Climate Change Impacts on Tree Species, Forest Properties, and Ecosystem Services. Bugmann, H.; Brang, P.; Elkin, C.; Henne, P.; Jakoby, O.; Lévesque, M.; Lischke, H.; Psomas, A.; Rigling, A.; Wermelinger, B.; and Zimmermann, N. E. In Appenzeller, C.; Fischer, E. M.; Fuhrer, J.; Grosjean, M.; Hohmann, R.; Joos, F.; Raible, C. C.; Ritz, C.; Raible, C. C.; and Strassmann, K. M., editors, Toward Quantitative Scenarios of Climate Change Impacts in Switzerland, pages 79–88. OCCR, FOEN, MeteoSwiss, C2SM, Agroscope and ProClim.
Climate Change Impacts on Tree Species, Forest Properties, and Ecosystem Services [link]Paper  abstract   bibtex   
[::] Swiss forests experience strong impacts under the CH2011 scenarios, partly even for the low greenhouse gas scenario RCP3PD. Negative impacts prevail in low-elevation forests, whereas mostly positive impacts are expected in high-elevation forests. [::] Major changes in the distribution of the two most important tree species, Norway spruce and European beech, are expected. Growth conditions for spruce improve in a broad range of scenarios at presently cool high-elevation sites with plentiful preci- pitation, but in the case of strong warming (A1B and A2) spruce and beech are at risk in large parts of the swiss plateau. [::] High elevation forests that are temperature-limited will show little change in species composition but an increase in biomass. In contrast, forests at low elevations in warm-dry inner-alpine valleys are sensitive to even moderate warming and may no longer sustain current biomass and species. [::] Timber production potential, carbon storage, and protection from avalanches and rockfall react differently to climate change, with an overall tendency to deteriorate at low elevations, and improve at high elevations. [::] Climate change will affect forests also indirectly, e.g., by increasing the risk of infestation by spruce bark beetles, which will profit from an extended flight period and will produce more generations per year.
@incollection{bugmannClimateChangeImpacts2014,
  title = {Climate Change Impacts on Tree Species, Forest Properties, and Ecosystem Services},
  booktitle = {Toward {{Quantitative Scenarios}} of {{Climate Change Impacts}} in {{Switzerland}}},
  author = {Bugmann, H. and Brang, P. and Elkin, C. and Henne, P. and Jakoby, O. and Lévesque, M. and Lischke, H. and Psomas, A. and Rigling, A. and Wermelinger, B. and Zimmermann, N. E.},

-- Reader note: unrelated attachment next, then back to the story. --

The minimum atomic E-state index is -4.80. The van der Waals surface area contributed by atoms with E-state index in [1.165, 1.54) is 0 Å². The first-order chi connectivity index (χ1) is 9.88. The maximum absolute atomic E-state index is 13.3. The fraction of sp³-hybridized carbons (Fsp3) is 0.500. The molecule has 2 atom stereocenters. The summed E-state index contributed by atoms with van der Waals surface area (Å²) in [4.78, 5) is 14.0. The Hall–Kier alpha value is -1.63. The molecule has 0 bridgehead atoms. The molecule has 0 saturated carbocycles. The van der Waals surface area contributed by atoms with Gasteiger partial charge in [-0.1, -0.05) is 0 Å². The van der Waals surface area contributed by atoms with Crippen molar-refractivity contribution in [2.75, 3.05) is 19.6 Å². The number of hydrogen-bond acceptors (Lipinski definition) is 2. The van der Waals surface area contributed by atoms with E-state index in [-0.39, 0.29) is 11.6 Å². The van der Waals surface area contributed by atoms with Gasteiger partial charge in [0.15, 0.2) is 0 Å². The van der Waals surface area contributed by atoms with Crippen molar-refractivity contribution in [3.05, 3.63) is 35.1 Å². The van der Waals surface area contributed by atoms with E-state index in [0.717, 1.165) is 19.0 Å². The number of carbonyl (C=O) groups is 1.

editor = {Appenzeller, C. and Fischer, E. M. and Fuhrer, J. and Grosjean, M. and Hohmann, R. and Joos, F. and Raible, C. C. and Ritz, C. and Raible, C. C. and Strassmann, K. M.},
  date = {2014},
  pages = {79--88},
  publisher = {{OCCR, FOEN, MeteoSwiss, C2SM, Agroscope and ProClim}},
  location = {{Bern, Switzerland}},
  url = {http://mfkp.org/INRMM/article/13590963},
  abstract = {[::] Swiss forests experience strong impacts under the CH2011 scenarios, partly even for the low greenhouse gas scenario RCP3PD. Negative impacts prevail in low-elevation forests, whereas mostly positive impacts are expected in high-elevation forests. 

[::] Major changes in the distribution of the two most important tree species, Norway spruce and European beech, are expected. Growth conditions for spruce improve in a broad range of scenarios at presently cool high-elevation sites with plentiful preci- pitation, but in the case of strong warming (A1B and A2) spruce and beech are at risk in large parts of the swiss plateau. 

[::] High elevation forests that are temperature-limited will show little change in species composition but an increase in biomass. In contrast, forests at low elevations in warm-dry inner-alpine valleys are sensitive to even moderate warming and may no longer sustain current biomass and species. 

[::] Timber production potential, carbon storage, and protection from avalanches and rockfall react differently to climate change, with an overall tendency to deteriorate at low elevations, and improve at high elevations. 

[::] Climate change will affect forests also indirectly, e.g., by increasing the risk of infestation by spruce bark beetles, which will profit from an extended flight period and will produce more generations per year.},
  isbn = {978-3-033-04406-7},
  keywords = {*imported-from-citeulike-INRMM,~INRMM-MiD:c-13590963,biodiversity-impacts,climate-change,forest-resources,switzerland}
}
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